Google has recently open sourced protocol buffers, one of the building blocks used for building large-scale systems. This is a good time to recap the controversies over data formats. In this debate, opinion has been sacred and facts largely open to interpretation.
Most recent iteration from May: XML: the angle bracket tax takes issue with the inefficiency and developer-unfriendliness of XML as data format. First point is hard to dispute: all of those tags and attributes decorating the data add weight. (On the other hand, all of that redundancy means XML documents compress very well but that adds another step.) Compared to the YAML equivalent on the page, the XML variant looks manifestly verbose. In all fairness the example picked here (SOAP) is probably one of the worst case scenarios for bloat, short of even more tchotckied-up format such as WS-Trust/WS-Security/WS-anything. The jury is out on the second point. XML is not necesarily intended for direct presentation to users– that is why there is XSL as stylesheet language to add presentation. For example Internet Explorer’s default tree view for XML files with collapsible nodes is actually generated by applying a default built-in stylesheet. Manually tweaking XML files is never intended for end users. As for developers and tinkerers stuck with that problem, there is help in the form of XML editors that allow for directly working with the high-level structure instead of low-level syntax. But even with plain-text editing, consider that XHTML is a formulation of HTML as well-formed XML and not particularly more challenging than vanilla HTML/4.0 to work with.
Skepticism against XML runs deep, including entire websites devoted to cataloging its deficiencies. But strong opinions run both ways. Inflammatory arguments bashing other formats as unnecessary reinventions of XML are also abundant; here is one comparing JSON vs XML.
In to this mess Google throws a curve-ball with protocol buffers which define a binary serialization format. The overview includes the expected comparison against XML as a data point:
Protocol buffers have many advantages over XML for serializing structured data. Protocol buffers:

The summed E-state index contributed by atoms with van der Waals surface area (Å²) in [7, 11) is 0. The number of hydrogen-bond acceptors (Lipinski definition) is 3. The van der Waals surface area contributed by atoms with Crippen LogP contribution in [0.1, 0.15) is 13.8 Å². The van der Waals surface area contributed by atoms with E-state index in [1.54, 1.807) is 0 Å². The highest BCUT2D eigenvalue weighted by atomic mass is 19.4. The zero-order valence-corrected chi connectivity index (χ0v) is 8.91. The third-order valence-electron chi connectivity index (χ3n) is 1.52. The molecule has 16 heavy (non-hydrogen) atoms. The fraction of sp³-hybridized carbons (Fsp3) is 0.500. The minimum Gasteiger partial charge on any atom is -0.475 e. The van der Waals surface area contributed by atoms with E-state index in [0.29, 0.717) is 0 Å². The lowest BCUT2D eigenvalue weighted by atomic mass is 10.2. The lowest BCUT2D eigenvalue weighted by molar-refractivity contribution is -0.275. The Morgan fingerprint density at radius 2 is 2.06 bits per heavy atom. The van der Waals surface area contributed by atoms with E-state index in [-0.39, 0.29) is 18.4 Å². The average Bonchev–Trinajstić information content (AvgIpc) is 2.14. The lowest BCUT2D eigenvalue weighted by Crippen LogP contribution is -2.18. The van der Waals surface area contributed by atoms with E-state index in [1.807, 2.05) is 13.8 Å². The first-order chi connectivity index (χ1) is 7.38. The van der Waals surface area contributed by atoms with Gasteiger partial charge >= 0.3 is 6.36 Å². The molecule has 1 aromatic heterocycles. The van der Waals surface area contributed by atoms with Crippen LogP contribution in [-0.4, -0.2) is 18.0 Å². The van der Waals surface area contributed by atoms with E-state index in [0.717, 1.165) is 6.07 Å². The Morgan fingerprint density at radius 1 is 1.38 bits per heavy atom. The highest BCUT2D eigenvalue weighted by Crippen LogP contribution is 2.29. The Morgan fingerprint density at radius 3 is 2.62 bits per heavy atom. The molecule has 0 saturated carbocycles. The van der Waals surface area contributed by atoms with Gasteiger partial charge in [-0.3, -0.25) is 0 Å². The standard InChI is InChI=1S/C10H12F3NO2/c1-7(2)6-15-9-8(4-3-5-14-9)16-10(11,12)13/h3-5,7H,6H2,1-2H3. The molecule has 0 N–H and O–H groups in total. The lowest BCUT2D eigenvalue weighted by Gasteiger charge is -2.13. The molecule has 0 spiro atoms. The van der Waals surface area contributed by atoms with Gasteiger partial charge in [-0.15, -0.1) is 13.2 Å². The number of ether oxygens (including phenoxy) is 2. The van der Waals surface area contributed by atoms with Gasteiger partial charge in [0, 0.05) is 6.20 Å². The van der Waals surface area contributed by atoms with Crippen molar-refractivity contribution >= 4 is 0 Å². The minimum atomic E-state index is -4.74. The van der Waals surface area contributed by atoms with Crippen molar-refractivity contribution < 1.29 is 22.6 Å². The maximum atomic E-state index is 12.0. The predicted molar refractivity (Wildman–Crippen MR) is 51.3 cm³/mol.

- are simpler
- are 3 to 10 times smaller
- are 20 to 100 times faster
- are less ambiguous
- generate data access classes that are easier to use programmatically
If efficiency were the primary constraint, a binary format is the way to go. The challenge then is making that format extensible. This is the catch: if a data format were known to be immutable forever, everything would be hand-coded to use up the fewest number of bits. Reality is that systems evolve, protocols change. Version #2 of the application introduces extensions and yet must remain backwards compatible in a way that it can still communicate with version #1. (Sometimes even in the opposite direction) Building this level of flexibility without rewriting code for each version is the challenge.
Strangely there is already a widely used binary serialization format: ASN1. Virtually any large scale web site is likely using it because the X509 certificates required for the SSL/TLS security protocol are encoded this way. It is more complex, slightly more powerful than protocol buffers but boasts the same level of extensibility since new optional fields can be added in such a way that the structure remains a superset of its previous version. But greatest challenge for ASN1 is ease of use. There are ASN1 compilers but the interface is nowhere as polished as the cross-language programming model for protocol buffers. Parsing ASN1 is so complex that integer overflows in the parser used on Windows featured in a remote-code execution vulnerability back in 2004.
One of the more interesting properties of ASN1 is that the abstract structure of data and its encoding are clearly separated. The same logical structure can be expressed in different ways on the wire and while the most common variant “basic encoding rules” or BER is binary, a different version called XER allows outputting directly to XML. Small step for reconciliation in the format wars.